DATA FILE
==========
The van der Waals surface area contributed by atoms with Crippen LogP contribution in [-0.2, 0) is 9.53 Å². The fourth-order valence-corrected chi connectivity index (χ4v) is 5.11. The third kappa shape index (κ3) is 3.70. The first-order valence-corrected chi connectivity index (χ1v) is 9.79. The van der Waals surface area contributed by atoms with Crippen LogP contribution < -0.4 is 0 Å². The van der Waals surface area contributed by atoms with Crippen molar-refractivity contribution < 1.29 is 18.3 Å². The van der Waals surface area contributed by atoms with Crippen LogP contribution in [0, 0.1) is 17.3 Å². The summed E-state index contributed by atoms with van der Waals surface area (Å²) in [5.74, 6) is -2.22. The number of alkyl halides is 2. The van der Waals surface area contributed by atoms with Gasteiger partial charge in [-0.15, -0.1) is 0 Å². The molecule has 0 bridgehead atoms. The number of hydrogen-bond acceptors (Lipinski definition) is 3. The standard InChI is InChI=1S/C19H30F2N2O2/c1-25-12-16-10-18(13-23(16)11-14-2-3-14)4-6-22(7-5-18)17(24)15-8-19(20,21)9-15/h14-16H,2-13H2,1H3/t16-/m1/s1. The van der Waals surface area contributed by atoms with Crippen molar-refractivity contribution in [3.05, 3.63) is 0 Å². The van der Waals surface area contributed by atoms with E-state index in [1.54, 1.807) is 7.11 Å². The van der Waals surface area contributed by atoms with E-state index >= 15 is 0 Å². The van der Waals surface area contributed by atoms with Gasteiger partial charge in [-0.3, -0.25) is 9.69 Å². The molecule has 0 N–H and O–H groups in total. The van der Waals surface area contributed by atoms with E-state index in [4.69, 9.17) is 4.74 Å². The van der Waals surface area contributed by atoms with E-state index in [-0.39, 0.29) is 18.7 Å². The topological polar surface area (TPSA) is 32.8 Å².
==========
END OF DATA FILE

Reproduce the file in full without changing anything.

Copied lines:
The van der Waals surface area contributed by atoms with Crippen LogP contribution in [-0.2, 0) is 9.53 Å². The fourth-order valence-corrected chi connectivity index (χ4v) is 5.11. The third kappa shape index (κ3) is 3.70. The first-order valence-corrected chi connectivity index (χ1v) is 9.79. The van der Waals surface area contributed by atoms with Crippen LogP contribution < -0.4 is 0 Å². The van der Waals surface area contributed by atoms with Crippen molar-refractivity contribution < 1.29 is 18.3 Å². The van der Waals surface area contributed by atoms with Crippen LogP contribution in [0, 0.1) is 17.3 Å². The summed E-state index contributed by atoms with van der Waals surface area (Å²) in [5.74, 6) is -2.22. The number of alkyl halides is 2. The van der Waals surface area contributed by atoms with Gasteiger partial charge in [-0.15, -0.1) is 0 Å². The molecule has 0 bridgehead atoms. The number of hydrogen-bond acceptors (Lipinski definition) is 3. The standard InChI is InChI=1S/C19H30F2N2O2/c1-25-12-16-10-18(13-23(16)11-14-2-3-14)4-6-22(7-5-18)17(24)15-8-19(20,21)9-15/h14-16H,2-13H2,1H3/t16-/m1/s1. The van der Waals surface area contributed by atoms with Crippen molar-refractivity contribution in [3.05, 3.63) is 0 Å². The van der Waals surface area contributed by atoms with E-state index in [1.54, 1.807) is 7.11 Å². The van der Waals surface area contributed by atoms with E-state index >= 15 is 0 Å². The van der Waals surface area contributed by atoms with Gasteiger partial charge in [-0.3, -0.25) is 9.69 Å². The molecule has 0 N–H and O–H groups in total. The van der Waals surface area contributed by atoms with E-state index in [4.69, 9.17) is 4.74 Å². The van der Waals surface area contributed by atoms with E-state index in [-0.39, 0.29) is 18.7 Å². The topological polar surface area (TPSA) is 32.8 Å².